ApplicationNo. 017253 filed on 02/02/1998
US Classes:335/78, Polarity-responsive335/80, Armature structure335/81, Freely movable within coil or magnetic field between poles335/82, Floating (i.e., no fixed pivot)335/83, Contact structure of composition335/84, Magnetic structure (e.g., saturable)335/85, Pole structure335/86, With adjusting means335/129, Movable contacts or slidable card bar or comb335/133Contact structure or arrangement
ExaminersPrimary: Donovan, Lincoln
Assistant: Nguyen, Tan T.
Attorney, Agent or Firm
Foreign Patent References
International ClassH01H 051/22
Foreign Application Priority Data1997-01-31 JP
FIELD OF THE INVENTION
This invention generally relates to electromagnetic relays and, more specifically, to an electromagnetic relay with a movable component in which a movable contact element and a movable iron member are integrally formed but yet isolated from each other.
BACKGROUND OF THE INVENTION
An example of a prior art electromagnetic relay is shown in FIG. 9. Movable component 3 is supported by an upper end of coil block 2 in a way that it is free to rotate; coil block 2 is set on base 1. Movable component 3 comprises movable contact element 4 and movable iron member 5, which are held together and isolated from each other by resin retainer 6. Movable component 3 has several parallel movable contact elements 4, which are formed integrally to retainer 6 by an insert molding process. Movable iron member 5 is securely attached so as to be integral to the same retainer 6.
In the absence of magnetic excitation, the restoring force of spring 7 in FIG. 9 causes coil block 2 of this electromagnetic relay to rotate counterclockwise. Movable contact 4a on the lower end of movable contact element 4 comes in contact with fixed contact 8a on fixed terminal 8, which is pressed into base 1. When a current is applied to coil block 2, the movable iron member 5 is drawn toward core 9, which projects from the end of the coil block 2. Movable component 3 then rotates clockwise, and the movable contact 4a comes in contact with the other fixed contact, contact 10a on fixed terminal 10.
With the electromagnetic relay described above, the limitations of precision inherent in the pressing process result in variations in the thickness of both the sheet used for movable iron member 5 and its plating (on the order of . -.0.05 mm). These variations adversely affect the distance between surface 5a of movable iron member 5 and movable contact element 4 when member 5 is directly attracted to core 9, and consequently they adversely affect the positional relationship between the surface 5a and movable contact 4a. In other words, imprecision in the thickness of member 5 may lead to variations in the distance between movable contact 4a and fixed contact 10a or in the force of contact between the two. For at least this reason, it is necessary in the prior art to adjust the relay manually in an afterprocess in order to attain the desired operating characteristics.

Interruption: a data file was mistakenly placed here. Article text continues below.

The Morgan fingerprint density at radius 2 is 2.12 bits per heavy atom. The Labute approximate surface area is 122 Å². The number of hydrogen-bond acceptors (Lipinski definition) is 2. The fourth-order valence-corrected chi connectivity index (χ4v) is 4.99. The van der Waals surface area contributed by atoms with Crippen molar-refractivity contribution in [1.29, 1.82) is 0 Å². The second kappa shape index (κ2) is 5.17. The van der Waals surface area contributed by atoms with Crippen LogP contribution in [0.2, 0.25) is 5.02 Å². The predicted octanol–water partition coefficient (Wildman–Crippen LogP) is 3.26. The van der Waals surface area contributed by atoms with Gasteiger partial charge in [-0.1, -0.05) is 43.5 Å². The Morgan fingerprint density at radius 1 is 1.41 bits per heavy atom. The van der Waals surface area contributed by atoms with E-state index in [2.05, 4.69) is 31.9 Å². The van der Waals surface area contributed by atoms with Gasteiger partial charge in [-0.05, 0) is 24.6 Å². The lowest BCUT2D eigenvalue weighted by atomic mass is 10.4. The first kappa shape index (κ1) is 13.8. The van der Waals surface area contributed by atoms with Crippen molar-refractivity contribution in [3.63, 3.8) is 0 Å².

To ensure that movable contact element 4 and movable iron member 5 are properly isolated from each other, it is necessary to create a specified gap g between the two, as shown ir FIG. 10(b). Thus if the mold used to form the retainer 6 is moved in the direction shown by arrow b--b, it would not be possible to achieve the gap g. It is thus necessary to use a thin sliding core (not pictured) which could move in direction a--a shown in FIG. 10(a). This would make it more complex to construct the molds and, therefore, drive up the cost.
Accordingly, there exists a need for an inexpensive electromagnetic relay with a simple configuration which does not require a sliding core to attain the desired operating characteristics.
SUMMARY OF THE INVENTION
An electromagnetic relay of the invention has a movable component comprising a movable contact element and a movable iron member which are held in place by a retainer in a way that they are isolated from each other. The movable contact element and the movable iron member are integrally formed with that retainer. The movable component is supported on an end of a coil block in a way that it can freely rotate. The retainer further comprises a first portion for holding the movable contact element in place, and a second portion for holding the movable iron member in place. The two portions are formed as a single piece.
It is desirable that the two portions of the retainer are attached to each other in a postforming process.
Moreover, it is desirable to form a projection to serve as a provisional anchor on one of the two portions of the retainer. This projection then engages in a hole on the other portion to fasten the two portions together prior to postforming.
Other embodiments of attaching the two portions of the retainer together include: inserting the projection on one of the two portions of the retainer into the hole on the other portion and caulking the projection; thermally caulking a depression provided on a tip of the projection; and inserting a rivet through a hole which has been cut through both portions of the retainer and then caulking the rivet.